The opinion of the court was delivered by: GANEY
This matter arises on the petition of Granville H. Meier, plaintiff-libellant, to vacate and set aside voluntary dismissals of a civil action for damages under the Jones Act, 46 U.S.C.A. § 688, and a suit in admiralty for wages, maintenance and cure, and to reinstate the action and suit upon the trial lists. The issue presented is whether a settlement of Meier's claims had been consummated or whether it had not, and if it had, may the settlement be set aside because (a) the release involved was executed under a mutual mistake of fact by both parties, or (b) the consideration for the release was inadequate.
Meier was employed as a utility man aboard the S.S Virginia, owned and operated by The Texas Company ('Texaco'), defendant-respondent herein. On January 21, 1954, while the vessel was off the coast of Venezuela, and Meier was carrying ice trays into the meat box, the roll of the vessel caused the fastener, which held the door open, to become disengaged. The free door swung around and struck Meier in the back and momentarily wedged the ice trays between the door frame and his chest. He reported the event to the master of the vessel and continued to work the remainder of the day as well as the two days following. On the third day he developed a fever and was confined to bed in the hospital section of the vessel for the remainder of the voyage. When the vessel arrived in Philadelphia on January 27, 1954, he was furnished with a hospital certificate by the master. After being paid his wages, he proceeded to his home in Philadelphia. On the following day he sought the service of a local law firm and then reported to the United States Public Health Station in Philadelphia. There his injury was diagnosed as 'contusion of the chest and upper arms.' He was treated as an outpatient for eleven days, and on February 8, 1954, the Public Health Service declared him fit for duty and discharged him as a patient. Eleven days later, at his counsel's request, Meier was examined by Dr. Jacob Krouse, an orthopedist. While Doctor Krouse could find nothing wrong with Meier orthopedically, he noted in his report of February 20, 1954, that the patient did have 'some form of generalized illness', as to the significance of which he did not feel qualified to express an opinion. In the report, therefore, he suggested to Meier's counsel that Meier be sent to an internist 'for the diagnosis, prognosis and possible medical-legal significance of Meier's physical difficulties.' On March 18, 1954, Meier returned to employment at sea.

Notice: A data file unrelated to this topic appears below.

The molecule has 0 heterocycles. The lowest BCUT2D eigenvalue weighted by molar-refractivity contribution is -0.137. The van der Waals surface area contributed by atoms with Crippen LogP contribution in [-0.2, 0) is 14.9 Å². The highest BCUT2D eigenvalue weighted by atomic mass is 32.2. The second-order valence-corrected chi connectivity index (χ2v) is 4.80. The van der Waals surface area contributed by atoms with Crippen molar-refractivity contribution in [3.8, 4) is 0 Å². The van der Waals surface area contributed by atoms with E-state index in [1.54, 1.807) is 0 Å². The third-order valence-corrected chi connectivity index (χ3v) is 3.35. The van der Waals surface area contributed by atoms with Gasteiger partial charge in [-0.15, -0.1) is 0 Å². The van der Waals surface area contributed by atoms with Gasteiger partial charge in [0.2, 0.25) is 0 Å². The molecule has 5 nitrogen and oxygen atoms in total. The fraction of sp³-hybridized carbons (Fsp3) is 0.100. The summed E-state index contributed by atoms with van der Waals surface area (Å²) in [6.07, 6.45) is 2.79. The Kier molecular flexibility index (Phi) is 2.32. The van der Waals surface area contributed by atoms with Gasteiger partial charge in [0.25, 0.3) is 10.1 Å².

By letter dated March 26, 1954, to the claims department of Texaco, Meier's counsel sought to have any claim which Meier might have against it settled amicably. On April 15, 1954, local counsel was retained to handle the matter on behalf of Texaco, and they so notified Meier's counsel by letter dated April 19, 1954. Receipt of this letter was acknowledged with a reminder that Meier's counsel would make him available for medical examination when he returned from sea.
When Meier returned, his counsel referred him to Dr. Eugene M. Schloss, an internist. The medical report dated July 12, 1954, after setting forth the facts of the accident of January 21, 1954, as related by the patient, and a brief history since that time, stated: